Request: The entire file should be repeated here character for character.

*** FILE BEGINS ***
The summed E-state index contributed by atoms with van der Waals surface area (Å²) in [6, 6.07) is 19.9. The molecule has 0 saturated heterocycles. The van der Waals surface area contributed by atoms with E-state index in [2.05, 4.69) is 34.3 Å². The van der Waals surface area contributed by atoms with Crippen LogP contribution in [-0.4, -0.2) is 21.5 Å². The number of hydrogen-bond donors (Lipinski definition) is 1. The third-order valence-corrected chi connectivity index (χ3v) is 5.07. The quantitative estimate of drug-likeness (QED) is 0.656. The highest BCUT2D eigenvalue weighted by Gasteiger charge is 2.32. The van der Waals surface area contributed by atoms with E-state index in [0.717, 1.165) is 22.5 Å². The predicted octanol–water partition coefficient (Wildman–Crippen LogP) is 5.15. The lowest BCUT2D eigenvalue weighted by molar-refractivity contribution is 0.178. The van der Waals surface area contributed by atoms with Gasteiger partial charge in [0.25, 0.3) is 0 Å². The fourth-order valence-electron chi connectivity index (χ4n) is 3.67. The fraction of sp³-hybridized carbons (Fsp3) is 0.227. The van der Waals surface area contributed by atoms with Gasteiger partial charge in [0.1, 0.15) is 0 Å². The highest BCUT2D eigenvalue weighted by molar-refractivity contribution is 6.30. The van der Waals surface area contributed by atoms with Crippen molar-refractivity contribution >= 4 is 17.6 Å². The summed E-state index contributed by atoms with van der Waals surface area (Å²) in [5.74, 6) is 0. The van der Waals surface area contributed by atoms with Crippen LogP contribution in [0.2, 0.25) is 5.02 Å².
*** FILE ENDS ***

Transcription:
The summed E-state index contributed by atoms with van der Waals surface area (Å²) in [6, 6.07) is 19.9. The molecule has 0 saturated heterocycles. The van der Waals surface area contributed by atoms with E-state index in [2.05, 4.69) is 34.3 Å². The van der Waals surface area contributed by atoms with Crippen LogP contribution in [-0.4, -0.2) is 21.5 Å². The number of hydrogen-bond donors (Lipinski definition) is 1. The third-order valence-corrected chi connectivity index (χ3v) is 5.07. The quantitative estimate of drug-likeness (QED) is 0.656. The highest BCUT2D eigenvalue weighted by Gasteiger charge is 2.32. The van der Waals surface area contributed by atoms with E-state index in [0.717, 1.165) is 22.5 Å². The predicted octanol–water partition coefficient (Wildman–Crippen LogP) is 5.15. The lowest BCUT2D eigenvalue weighted by molar-refractivity contribution is 0.178. The van der Waals surface area contributed by atoms with Gasteiger partial charge in [0.25, 0.3) is 0 Å². The fourth-order valence-electron chi connectivity index (χ4n) is 3.67. The fraction of sp³-hybridized carbons (Fsp3) is 0.227. The van der Waals surface area contributed by atoms with Gasteiger partial charge in [0.1, 0.15) is 0 Å². The highest BCUT2D eigenvalue weighted by molar-refractivity contribution is 6.30. The van der Waals surface area contributed by atoms with Crippen molar-refractivity contribution >= 4 is 17.6 Å². The summed E-state index contributed by atoms with van der Waals surface area (Å²) in [5.74, 6) is 0. The van der Waals surface area contributed by atoms with Crippen LogP contribution in [0.2, 0.25) is 5.02 Å².